TER: But you're predicting $60–$65 uranium four years out, so it seems like the price will be fairly static.
ES: Yes, but by using my assumptions for production and sales, I can roughly calculate the implied uranium price the market is paying for uranium stocks. In most cases, it's significantly higher than the current uranium price. We're talking +$100/lb. for current producers and $60/lb. for exploration stocks, because the market's expectation is that uranium prices will continue to rise. Exploration stocks imply slightly lower uranium prices because the market is discounting development risk. However, if prices stay at $60–$65/lb. in real terms for the next four years, the market tends to get bored with things staying static, and I think we would probably see a reduction in those premiums. If I was a mid-cap producer with my price outlook—and I don't think any of them share it—I would probably choose to sit on my hands and wait to pick up assets at a cheaper price.
TER: Has there been a noteworthy increase in uranium juniors seeking financing for uranium plays, or do you think there will be?
ES: We haven't seen a significant amount yet, but given the uranium price rise and increasing investor interest in the space, we'll likely see a pick up in the number of juniors looking to capitalize on their higher share prices in order to raise capital.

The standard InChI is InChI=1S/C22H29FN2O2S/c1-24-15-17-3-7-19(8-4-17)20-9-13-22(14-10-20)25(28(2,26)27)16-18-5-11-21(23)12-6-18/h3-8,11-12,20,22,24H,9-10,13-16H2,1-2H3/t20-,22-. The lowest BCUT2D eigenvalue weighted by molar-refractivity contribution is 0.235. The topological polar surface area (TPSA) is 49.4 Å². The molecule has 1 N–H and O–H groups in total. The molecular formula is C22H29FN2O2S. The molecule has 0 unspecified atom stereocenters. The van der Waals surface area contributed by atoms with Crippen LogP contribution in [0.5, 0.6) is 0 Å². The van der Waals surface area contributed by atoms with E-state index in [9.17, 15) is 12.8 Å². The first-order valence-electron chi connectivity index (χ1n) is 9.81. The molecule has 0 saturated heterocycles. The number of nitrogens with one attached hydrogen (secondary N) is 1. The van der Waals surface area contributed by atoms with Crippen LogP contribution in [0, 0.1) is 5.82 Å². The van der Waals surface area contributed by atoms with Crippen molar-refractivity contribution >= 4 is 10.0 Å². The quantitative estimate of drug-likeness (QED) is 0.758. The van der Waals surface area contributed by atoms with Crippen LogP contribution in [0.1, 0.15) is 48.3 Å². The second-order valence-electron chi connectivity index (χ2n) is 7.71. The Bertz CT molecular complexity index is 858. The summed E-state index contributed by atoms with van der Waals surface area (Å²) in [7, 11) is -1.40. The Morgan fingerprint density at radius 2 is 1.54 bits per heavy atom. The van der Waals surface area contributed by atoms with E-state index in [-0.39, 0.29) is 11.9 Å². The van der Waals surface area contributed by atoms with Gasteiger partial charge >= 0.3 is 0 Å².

TER: Please leave our readers with some of your thoughts on the uranium sector in 2011.
ES: As you know, I'm pretty cautious on the uranium price outlook. As I mentioned, this sector is very prone to sentiment and, at the moment, sentiment is building toward the possibility of a price spike. I'm telling my clients this is not a sector that I anticipate pulling back significantly—unless the uranium price gets too far ahead of the underlying fundamentals. It might not be a bad place to park any spare cash investors may have because they're unlikely to lose a significant amount of money by investing in the space, given the current sentiment.
TER: Thanks for talking with us today, Ed.
Edward Sterck covers uranium, diamond and platinum group metal mining companies for BMO Capital Markets. He joined BMO in 2007, prior to which he was a mining analyst at Hargreave Hale. Before working in mining research, he spent more than four years trading government bond futures on a proprietary basis. Edward holds a bachelor of science in geology with honors from the Royal School of Mines, Imperial College London.
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-- Posted Thursday, February 17 2011 | Digg This Article |